Junction makes final payment for lead cleanup

March 12, 2004|LIZ MAPLES

JUNCTION CITY - The city's share of lead cleanup costs from a Superfund site will soon be paid up. The final settlement was $3,236 - that's on top of about $14,000 in fees for an environmental attorney.

After the City Council voted Thursday to cut the check, Mayor G.G. Harmon said, "That's history."

The U.S. Environmental Protection Agency used federal Superfund dollars to clean up lead contamination left from a factory that recycled lead from car and light industry batteries in the 1950s and 1960s. The area was in a one-fourth mile radius of Jones Lane and April Drive.

The EPA found lead levels there as high as 4,210 parts per million. As a comparison, officials tested soil along U.S. 127 and found it to have 31.6 ppm.

The federal program requires that the cleanup costs be recouped from landowners and responsible parties. The city owned Burke Street, a virtually abandoned alleyway that isn't even drawn on maps anymore but is in the area where lead was found.


The city split the cleanup cost with Mike Curtis, who paid $2,280, and Dixie Paving, $2,000. Curtis owned the land there where houses were built, and Dixie Paving had done some excavating on the site.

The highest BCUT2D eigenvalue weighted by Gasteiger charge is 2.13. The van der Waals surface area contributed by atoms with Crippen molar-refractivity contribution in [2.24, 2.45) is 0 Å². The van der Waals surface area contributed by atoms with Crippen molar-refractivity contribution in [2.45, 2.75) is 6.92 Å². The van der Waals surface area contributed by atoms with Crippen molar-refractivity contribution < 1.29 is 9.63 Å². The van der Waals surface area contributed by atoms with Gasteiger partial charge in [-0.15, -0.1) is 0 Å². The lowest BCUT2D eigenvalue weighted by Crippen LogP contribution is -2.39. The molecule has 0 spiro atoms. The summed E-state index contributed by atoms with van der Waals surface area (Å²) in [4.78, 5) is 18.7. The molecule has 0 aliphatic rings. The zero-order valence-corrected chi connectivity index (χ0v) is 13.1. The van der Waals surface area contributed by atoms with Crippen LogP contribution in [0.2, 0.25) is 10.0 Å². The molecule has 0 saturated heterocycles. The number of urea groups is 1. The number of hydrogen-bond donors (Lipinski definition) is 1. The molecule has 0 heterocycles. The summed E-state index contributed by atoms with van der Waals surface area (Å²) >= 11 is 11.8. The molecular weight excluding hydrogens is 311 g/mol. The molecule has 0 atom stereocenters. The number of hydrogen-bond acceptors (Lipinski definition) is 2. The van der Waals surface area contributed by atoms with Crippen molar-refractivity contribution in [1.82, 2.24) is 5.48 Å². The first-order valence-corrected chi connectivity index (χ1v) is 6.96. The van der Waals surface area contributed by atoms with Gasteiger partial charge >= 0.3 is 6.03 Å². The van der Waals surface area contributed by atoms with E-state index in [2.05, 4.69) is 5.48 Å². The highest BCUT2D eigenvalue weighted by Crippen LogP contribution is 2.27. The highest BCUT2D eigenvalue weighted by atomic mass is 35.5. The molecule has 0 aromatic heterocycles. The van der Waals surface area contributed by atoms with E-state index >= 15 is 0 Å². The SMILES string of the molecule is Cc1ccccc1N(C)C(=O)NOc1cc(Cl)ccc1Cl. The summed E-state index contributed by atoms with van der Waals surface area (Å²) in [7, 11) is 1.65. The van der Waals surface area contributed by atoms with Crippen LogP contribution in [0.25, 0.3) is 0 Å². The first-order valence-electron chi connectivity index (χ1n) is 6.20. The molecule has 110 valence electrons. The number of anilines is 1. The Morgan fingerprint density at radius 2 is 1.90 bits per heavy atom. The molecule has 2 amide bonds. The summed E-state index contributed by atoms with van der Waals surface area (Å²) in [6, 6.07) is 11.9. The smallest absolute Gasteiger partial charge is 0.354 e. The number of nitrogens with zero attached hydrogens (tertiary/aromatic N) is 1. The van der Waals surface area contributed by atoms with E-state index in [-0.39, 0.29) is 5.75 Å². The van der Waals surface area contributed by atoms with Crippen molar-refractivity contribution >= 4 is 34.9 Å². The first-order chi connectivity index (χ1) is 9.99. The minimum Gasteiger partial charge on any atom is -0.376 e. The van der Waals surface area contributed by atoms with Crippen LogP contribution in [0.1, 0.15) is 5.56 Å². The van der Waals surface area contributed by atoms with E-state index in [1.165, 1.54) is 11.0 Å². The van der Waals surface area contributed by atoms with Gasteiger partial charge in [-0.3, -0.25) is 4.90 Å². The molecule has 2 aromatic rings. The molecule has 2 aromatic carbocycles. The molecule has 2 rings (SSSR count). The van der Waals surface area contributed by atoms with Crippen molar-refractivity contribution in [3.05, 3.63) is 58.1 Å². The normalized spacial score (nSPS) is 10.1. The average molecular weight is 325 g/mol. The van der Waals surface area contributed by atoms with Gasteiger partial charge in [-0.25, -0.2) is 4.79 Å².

A local resident found the lead chips when she was tilling a garden.

Council members blamed the hefty attorney fees for a large part of its debt problems that led it to take out a $100,000 line of credit from local banks.

At Monday's meeting, council members voted to make a $10,000 payment on the remaining $93,000 debt. Council member Roberta Zeller made the motion, saying that the city had the money. There was $71,000 in the general fund.

Earlier the council said the city couldn't afford a heating and air conditioning unit for the community center, and voted not to accept any of the bids that it had requested. The bids ranged from $4,500 to $7,500.

"I just don't see that we have the money," council member Jim Douglas said.

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